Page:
The economic slowdown is impacting global organic food sales. After reporting high growth rates for over a decade, 2009 could be the first year of single-digit market growth.
Growth in the global organic food market is slowing because of the financial crisis. Demand has been affected by the reduction in consumer spending power and declining industry investment. The UK market has been the most adversely affected, with just 2% growth reported in 2008.
Some argue it is difficult to increase organic food sales in the current economic climate because of the price premium. Rising consumer expectations is another factor. Consumers are demanding more from organic food products; they are increasingly looking at ethical sourcing, traceability, the carbon footprint, sustainability and corporate social responsibility.
Organic food producers and retailers need to respond to changing consumer expectations to remain successful. Organic food pioneers (known as ‘bioneers’ in some countries) are already rising to this challenge and have adopted Organic Plus strategies.
In the UK, Green & Black’s organic chocolate has become a household brand. Its success is attributed to the product marketed as an ethical chocolate. It is made from ethically sourced cocoa from developing countries. Apart from certified organic, many of its ingredients are sourced fairtrade.
The importance of ethical sourcing is leading some organic food companies to invest in developing countries. Some have gone further and invested in war-torn areas like Sri Lanka.
Palestine-based Canaan Fair Trade was financed by such social investment. The company is a major success story in a region that has been ravaged by conflict for decades. This year, it became the first company in the world to introduce certified organic and fairtrade olive oil.
AgroFair, the leading supplier of organic and fairtrade fresh produce in Europe, has made a number of such ethical investments. It has set up a number of enterprises to help marginalised producers in Africa and Latin America. In recognition of its strong corporate ethics, AgroFair was awarded the Dutch Award for Corporate Social Responsibility a few years ago.
Some organic food companies are strengthening their environmental credentials by offsetting carbon emissions. EOSTA, a leading trader of organic fruit & vegetables, is the first to launch a range of climate-neutral fruits & vegetables in Europe. Its product range comprises Egyptian oranges, South American top fruit, New Zealand kiwi fruit, South African citrus fruit and Dutch tomatoes. The products are marketed via the Nature & More scheme which enables consumers to trace organic products to the farms where grown.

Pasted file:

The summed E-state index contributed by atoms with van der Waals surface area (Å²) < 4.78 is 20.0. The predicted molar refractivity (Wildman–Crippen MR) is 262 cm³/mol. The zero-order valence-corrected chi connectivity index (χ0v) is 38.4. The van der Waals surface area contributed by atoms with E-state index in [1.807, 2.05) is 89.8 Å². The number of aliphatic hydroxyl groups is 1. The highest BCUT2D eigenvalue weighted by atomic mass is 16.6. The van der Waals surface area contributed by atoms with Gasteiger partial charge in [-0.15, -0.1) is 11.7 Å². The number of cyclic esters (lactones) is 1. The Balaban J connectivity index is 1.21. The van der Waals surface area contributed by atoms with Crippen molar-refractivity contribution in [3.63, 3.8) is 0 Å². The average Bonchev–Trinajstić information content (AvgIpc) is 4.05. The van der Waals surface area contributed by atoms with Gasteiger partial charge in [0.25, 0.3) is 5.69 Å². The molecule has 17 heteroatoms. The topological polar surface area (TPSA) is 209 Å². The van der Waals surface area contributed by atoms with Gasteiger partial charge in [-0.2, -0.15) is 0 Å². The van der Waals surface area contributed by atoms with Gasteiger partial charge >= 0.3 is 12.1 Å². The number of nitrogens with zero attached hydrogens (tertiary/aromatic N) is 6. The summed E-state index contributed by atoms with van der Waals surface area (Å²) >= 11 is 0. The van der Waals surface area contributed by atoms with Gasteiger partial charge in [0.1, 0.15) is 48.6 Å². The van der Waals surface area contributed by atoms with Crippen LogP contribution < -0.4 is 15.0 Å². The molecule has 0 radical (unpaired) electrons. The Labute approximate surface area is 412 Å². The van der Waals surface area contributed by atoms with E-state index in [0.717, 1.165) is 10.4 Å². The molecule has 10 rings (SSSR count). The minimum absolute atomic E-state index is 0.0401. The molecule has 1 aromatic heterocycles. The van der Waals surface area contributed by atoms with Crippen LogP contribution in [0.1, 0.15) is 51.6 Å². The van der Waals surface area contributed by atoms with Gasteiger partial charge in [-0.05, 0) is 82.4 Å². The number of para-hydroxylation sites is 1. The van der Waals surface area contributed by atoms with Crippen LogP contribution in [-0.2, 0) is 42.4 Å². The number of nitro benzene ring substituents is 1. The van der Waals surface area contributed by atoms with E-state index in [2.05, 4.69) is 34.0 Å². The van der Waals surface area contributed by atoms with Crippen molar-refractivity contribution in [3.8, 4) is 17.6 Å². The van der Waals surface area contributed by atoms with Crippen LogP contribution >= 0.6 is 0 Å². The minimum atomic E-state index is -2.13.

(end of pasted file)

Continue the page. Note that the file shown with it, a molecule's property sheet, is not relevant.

Other companies are focusing on sustainability. Hipp, the largest organic food processor in the world, has pioneered many sustainability initiatives. It uses renewable energy to make organic baby food, is cutting carbon emissions and recycles 97% of its waste. Hipp’s environmental performance has been recognised by a United Nations Millenium Business Award. In the UK, the organic cosmetics firm Neal’s Yard Remedies has become the first high-street retailer to become carbon neutral.
The Swiss supermarket chain Co-op has responded to consumer demand for locally grown products by launching a dedicated private label. Pro Montagna represents a range of Swiss mountain food products, many of which are organic.
Certification agencies are responding to the growing sophistication of the organic food market by integrating aspects of sustainability into their standards. IMO and Ecocert have introduced fairtrade standards that complement organic production methods. The EcoSocial standard of IBD which covers biodiversity, is gaining popularity in Latin America. Others like Soil Association are looking at reducing the environmental impact of organic food products.
In conclusion, 2009 brings fresh challenges to the organic food industry. The global economic slowdown coupled with changing consumer behaviour is affecting organic food sales. Food companies and retailers need to re-align their organic product ranges to meet rising consumer expectations. With consumers increasingly looking at sustainability, companies are advised to follow the ‘bioneers’ and adopt organic plus strategies.
Sustainable Foods Summit
Case studies of companies who are successfully implemented such strategies are regularly given in the Sustainable Foods Summit. This international series of summit focuses on eco-labels (including organic, fair trade, etc.) and sustainability in the food industry. More details on upcoming editions is available from the website
Posted: May 29th 2009
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